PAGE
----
Bernie Sanders rolls out ads after Super Tuesday results hitting Biden over Social Security, highlighting Obama's praise

Key Points
  • Bernie Sanders puts out three new ads to run in states including Michigan, Illinois and Florida that hold 2020 primary nominating contests later this month. 
  • One criticizes Joe Biden for past comments suggesting he wants to freeze Social Security, another highlights praise President Barack Obama gave Sanders and a third touts Sanders' record opposing trade deals. 
  • The campaign rolled out the ads a day after Biden notched surprising wins in the Super Tuesday primaries and took a national delegate lead over Sanders. 
Democratic U.S. presidential candidate Senator Bernie Sanders is accompanied by his relatives, including his wife Jane, as he addresses supporters at his Super Tuesday night rally in Essex Junction, Vermont, U.S., March 3, 2020
Caitlin Ochs | Reuters

Bernie Sanders' campaign will ratchet up its criticism of Joe Biden and highlight the senator's record in three new TV ads rolled out Wednesday and set to run in upcoming primary states. 

It unveiled the ads a day after Super Tuesday, when the former vice president notched a few surprising presidential primary wins on his way to an overall pledged delegate lead over Sanders, according to NBC News. The fourteen states that voted Tuesday will allocate more than a third of all pledged delegates. 

With the ads, Sanders looks to gain traction over the candidate who has emerged as his chief rival in the 2020 Democratic primary as the party coalesces around Biden. New York Mayor Mike Bloomberg and Sen. Elizabeth Warren of Massachusetts both performed poorly Tuesday. By Wednesday morning, Bloomberg dropped out and endorsed the former vice president.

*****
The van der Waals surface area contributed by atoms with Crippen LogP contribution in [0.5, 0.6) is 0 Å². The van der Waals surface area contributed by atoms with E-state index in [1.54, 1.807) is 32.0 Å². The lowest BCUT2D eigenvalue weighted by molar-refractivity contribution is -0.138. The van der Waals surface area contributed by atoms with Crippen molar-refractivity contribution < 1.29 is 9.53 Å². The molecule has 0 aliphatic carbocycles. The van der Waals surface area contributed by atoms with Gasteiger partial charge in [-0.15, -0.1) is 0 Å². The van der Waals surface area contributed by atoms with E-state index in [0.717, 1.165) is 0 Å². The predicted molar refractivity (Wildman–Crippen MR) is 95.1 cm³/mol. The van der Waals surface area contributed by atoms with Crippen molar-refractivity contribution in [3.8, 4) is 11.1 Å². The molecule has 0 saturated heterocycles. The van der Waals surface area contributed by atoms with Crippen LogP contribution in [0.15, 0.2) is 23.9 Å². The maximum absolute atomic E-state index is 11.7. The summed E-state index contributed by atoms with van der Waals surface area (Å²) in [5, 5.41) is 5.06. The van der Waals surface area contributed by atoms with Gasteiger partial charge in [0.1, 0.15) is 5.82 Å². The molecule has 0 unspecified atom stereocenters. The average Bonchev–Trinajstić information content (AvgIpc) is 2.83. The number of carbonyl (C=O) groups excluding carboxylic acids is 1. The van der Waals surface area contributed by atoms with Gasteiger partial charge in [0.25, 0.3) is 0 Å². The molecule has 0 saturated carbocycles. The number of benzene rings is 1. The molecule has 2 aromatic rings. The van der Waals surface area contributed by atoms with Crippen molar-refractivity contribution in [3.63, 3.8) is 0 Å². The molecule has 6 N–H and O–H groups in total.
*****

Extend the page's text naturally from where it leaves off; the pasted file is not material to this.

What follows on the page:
The new ads will run in nine states that hold a pivotal slate of nominating contests on March 10 and March 17: Arizona, Florida, Idaho, Illinois, Michigan, Mississippi, Missouri, Ohio, and Washington. The campaign did not say how much it would spend on the buy. 

One of the messages whacks Biden over Social Security. Sanders has drilled into him on the issue in a possible attempt to blunt Biden's strength among older voters. It features audio the Sanders campaign highlighted earlier this year.

In the 1995 comments, Biden suggests the U.S. should "freeze" federal spending, including Social Security, Medicare Medicaid and veterans' benefits. He continues: "And I not only tried it once. I tried it twice. I tried it a third time. And I tried it a fourth time." 

Biden has argued the Sanders campaign took his comments out of context. Earlier this year, he told MSNBC he would not cut Social Security benefits if he wins the White House, adding, "we weren't talking about cutting them either then."

Another new ad unveiled Wednesday features video of Sanders and President Barack Obama laughing together as they walk into the White House. It plays audio of Obama's 2016 comments saying Sanders has "great authenticity" and passion and "got bills done" on the Senate Veterans' Affairs Committee. 

Biden, who served eight years under the former president, has tied himself closely to Obama and repeatedly touted the achievements of the "Obama-Biden administration" during the primary. 

A third Sanders TV ad set to run in the states voting later this month features a union autoworker highlighting Sanders' opposition to free trade deals. The senator argues agreements such as the North American Free Trade Agreement and Trans-Pacific Partnership have clobbered American workers by pushing companies to move jobs overseas. 

The ad points to Biden's support for NAFTA as a senator — a vote Sanders has repeatedly criticized during the primary. The message could help Sanders in manufacturing states such as Michigan and Ohio. He surprisingly triumphed over Hillary Clinton in Michigan during the 2016 Democratic primary. 

When the Sanders campaign announced a mammoth $46.5 million haul for the month of February alone, it said it planned to run TV ads in the nine states. Biden, at a cash disadvantage against Sanders for the primary so far, has started to see more donor interest after his Super Tuesday success.

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